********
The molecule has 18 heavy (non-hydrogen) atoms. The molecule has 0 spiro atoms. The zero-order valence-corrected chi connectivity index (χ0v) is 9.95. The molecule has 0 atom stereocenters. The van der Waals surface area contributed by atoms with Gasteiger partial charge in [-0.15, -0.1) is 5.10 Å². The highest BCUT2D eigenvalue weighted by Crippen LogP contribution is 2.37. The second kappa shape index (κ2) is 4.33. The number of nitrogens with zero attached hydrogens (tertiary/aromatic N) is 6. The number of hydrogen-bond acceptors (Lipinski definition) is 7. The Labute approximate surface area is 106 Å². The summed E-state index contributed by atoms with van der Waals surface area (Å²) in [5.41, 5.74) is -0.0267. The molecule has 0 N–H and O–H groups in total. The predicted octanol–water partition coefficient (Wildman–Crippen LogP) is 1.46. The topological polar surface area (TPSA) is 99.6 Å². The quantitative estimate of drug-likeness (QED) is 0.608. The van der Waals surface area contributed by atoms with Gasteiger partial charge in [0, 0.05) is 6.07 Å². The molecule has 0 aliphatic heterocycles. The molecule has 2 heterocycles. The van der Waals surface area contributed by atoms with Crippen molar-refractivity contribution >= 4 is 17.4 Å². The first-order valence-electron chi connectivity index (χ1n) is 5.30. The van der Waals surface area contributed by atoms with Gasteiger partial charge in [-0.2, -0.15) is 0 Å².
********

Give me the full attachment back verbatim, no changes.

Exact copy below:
The molecule has 18 heavy (non-hydrogen) atoms. The molecule has 0 spiro atoms. The zero-order valence-corrected chi connectivity index (χ0v) is 9.95. The molecule has 0 atom stereocenters. The van der Waals surface area contributed by atoms with Gasteiger partial charge in [-0.15, -0.1) is 5.10 Å². The highest BCUT2D eigenvalue weighted by Crippen LogP contribution is 2.37. The second kappa shape index (κ2) is 4.33. The number of nitrogens with zero attached hydrogens (tertiary/aromatic N) is 6. The number of hydrogen-bond acceptors (Lipinski definition) is 7. The Labute approximate surface area is 106 Å². The summed E-state index contributed by atoms with van der Waals surface area (Å²) in [5.41, 5.74) is -0.0267. The molecule has 0 N–H and O–H groups in total. The predicted octanol–water partition coefficient (Wildman–Crippen LogP) is 1.46. The topological polar surface area (TPSA) is 99.6 Å². The quantitative estimate of drug-likeness (QED) is 0.608. The van der Waals surface area contributed by atoms with Gasteiger partial charge in [0, 0.05) is 6.07 Å². The molecule has 0 aliphatic heterocycles. The molecule has 2 heterocycles. The van der Waals surface area contributed by atoms with Crippen molar-refractivity contribution >= 4 is 17.4 Å². The first-order valence-electron chi connectivity index (χ1n) is 5.30. The van der Waals surface area contributed by atoms with Gasteiger partial charge in [-0.2, -0.15) is 0 Å².